Child Abduction: Why British Law Means Parents May Be Powerless To Get Their Children Back


August 29, 2012

Source: The Huffington Post

When Alison Shalaby’s seven-year-old daughter was taken to Egypt by her ex-husband, she found it hard to believe that after just one week in the country, her child was now legally considered “an Egyptian”.

She told The Huffington Post UK, “Whoever I contacted in the country said she was not British. That I was asking them to extradite one of their own. She’s seven-and-a-half, she’s been in the country a week, but they said she was Egyptian.”

Shalaby’s situation is all too common. Last week, British 13-year-old Adam Jones was in the headlines, apparently held in Qatar by his late father’s family.

adam jones

Adam Jones and his mother Rebecca, who says he has been held in Qatar since 2009 

His mother Rebecca Jones said she had been trying to bring him home since 2009 and has been lobbying the Foreign Office to reunite her with her son.

Adam wrote a letter to David Cameron, saying: “I think nobody cares about me. I beg you not to forget about me. Please let me go home to my family.”

He was apparently taken in 2009 when Ms Jones signed some documents in Arabic she was presented with by her late husband’s family. A Qatar court has denied her custody twice.

And this week, Leila Sabra organised a protest in Westminster to raise awareness of the case of her five year-old daughter A’ishah, who is in Egypt after her dad allegedly failed to return her after a routine custody visit in 2009.

She alleges that she won custody through the Egyptian courts, and had her daughter returned, but that she then went missing again on a second visit to her Dad in Egypt.

In the UK it is estimated more than 140,000 children go missing every year, one every three minutes, a statistic calculated by the Child Exploitation and Online Protection centre, which includes teenage runaways, parental abductions and kidnappings.

child abduction

Estelle Clayton, who went missing for six weeks after she was taken abroad by her father, back home with her mother, Aneta, is one of thousands who go missing each year 

Shalaby, the director of charity REUNITE, managed to get her daughter back when her former partner eventually moved back to Britain, but left her daughter in Egypt. She then started court proceedings.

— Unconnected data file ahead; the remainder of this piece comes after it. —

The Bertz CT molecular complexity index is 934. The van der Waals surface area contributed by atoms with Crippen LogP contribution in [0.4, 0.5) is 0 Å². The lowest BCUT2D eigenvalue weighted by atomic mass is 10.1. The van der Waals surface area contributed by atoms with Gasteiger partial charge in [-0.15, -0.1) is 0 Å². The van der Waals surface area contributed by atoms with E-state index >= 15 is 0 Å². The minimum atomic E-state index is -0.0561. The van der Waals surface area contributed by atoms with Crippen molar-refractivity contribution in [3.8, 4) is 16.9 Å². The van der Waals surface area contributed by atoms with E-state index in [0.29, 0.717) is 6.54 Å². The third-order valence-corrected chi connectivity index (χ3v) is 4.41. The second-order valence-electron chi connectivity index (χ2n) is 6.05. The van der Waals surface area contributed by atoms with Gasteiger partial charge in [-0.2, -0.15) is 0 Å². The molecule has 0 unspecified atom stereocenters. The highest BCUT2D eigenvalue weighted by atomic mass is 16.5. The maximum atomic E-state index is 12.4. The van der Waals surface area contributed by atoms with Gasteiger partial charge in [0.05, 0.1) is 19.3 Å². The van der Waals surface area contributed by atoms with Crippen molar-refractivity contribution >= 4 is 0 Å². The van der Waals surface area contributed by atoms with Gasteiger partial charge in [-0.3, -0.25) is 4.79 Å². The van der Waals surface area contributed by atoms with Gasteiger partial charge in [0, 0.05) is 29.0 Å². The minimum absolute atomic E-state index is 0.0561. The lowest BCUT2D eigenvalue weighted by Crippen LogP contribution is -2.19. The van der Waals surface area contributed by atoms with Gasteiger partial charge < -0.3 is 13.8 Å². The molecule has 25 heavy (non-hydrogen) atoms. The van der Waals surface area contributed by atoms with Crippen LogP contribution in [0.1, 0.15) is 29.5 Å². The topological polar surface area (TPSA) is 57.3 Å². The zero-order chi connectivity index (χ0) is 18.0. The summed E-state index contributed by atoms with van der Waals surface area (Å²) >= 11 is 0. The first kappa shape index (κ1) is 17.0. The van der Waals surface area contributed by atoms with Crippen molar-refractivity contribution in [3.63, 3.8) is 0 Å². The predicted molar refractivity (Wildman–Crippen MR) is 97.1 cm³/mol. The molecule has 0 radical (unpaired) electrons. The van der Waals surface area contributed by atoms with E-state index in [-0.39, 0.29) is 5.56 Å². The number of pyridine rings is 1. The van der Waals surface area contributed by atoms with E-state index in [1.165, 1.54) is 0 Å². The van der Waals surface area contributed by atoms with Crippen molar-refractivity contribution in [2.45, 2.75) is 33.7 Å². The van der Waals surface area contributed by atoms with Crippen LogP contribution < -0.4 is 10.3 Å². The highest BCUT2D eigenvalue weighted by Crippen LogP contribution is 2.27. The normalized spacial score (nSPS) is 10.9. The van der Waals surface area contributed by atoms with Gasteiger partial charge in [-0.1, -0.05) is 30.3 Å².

She told The Huffington Post UK: “He didn’t really want to be in Egypt himself. I had to get a court order to get him to bring my daughter home, and he went to prison because he refused, he was in contempt of court.

“Often when a parent runs abroad, it’s a knee-jerk reaction, about going back ‘home’, and thinking it will be completely fine to just bring your child along, without thinking of their needs or the terrible upset it can cause to the child’s other parent.

“You think you can’t live without your child close to you, but that’s exactly what you are doing to the child’s other parent.”

The legal system in the UK means that if a child goes to a country, like Qatar, which is not signed up to the Hague Convention, or does not have a bi-lateral agreement with the UK regarding children, then it can be extremely difficult and costly to get a child back, with the British government powerless to help apart from through political lobbying.

Shalaby said: “There is a misconception that the government can do something about it. But they have no power to dictate to a foreign country, to tell them to adopt the Hague Convention.

“The change has to come from grassroots campaigners in that country.”

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Boy abducted in Qatar sends ‘get me home’ plea to David Cameron


August 12, 2012

Source: The Guardian

Adam Jones

Adam Jones says he has been kept under virtual house arrest.

A British schoolboy who was allegedly abducted in Qatar nearly three years ago has appealed to David Cameron to help reunite him with his mother.

Adam Jones was separated from his British mother while visiting his dead father’s relatives in the Qatari capital Doha in October 2009. Since then the 13-year-old says he has been kept under virtual house arrest despite attempts by his mother, Rebecca Jones, to free him.

Adam also claims he has been punched and kicked by family relatives. He says he is not allowed out alone, has no internet access and is unable to call his mother. Cameron has written to his Qatari counterpart, Sheikh Hamad bin Jassim bin Jabr al-Thani, and the Arab state’s emir to demand that “Adam’s voice is heard” and that the case is “speedily resolved”.

In a recent letter to Adam, the prime minister pledges that he will personally keep urging the Qatari royal family to ensure that his wish to return to his mother will be granted. Cameron states: “I was very sorry to read that you are still separated from your mum. This must be very hard for you, but I want you to know that you are still in my thoughts. I will keep trying as hard as I can to help you, and I hope your family situation will change for the better very soon.”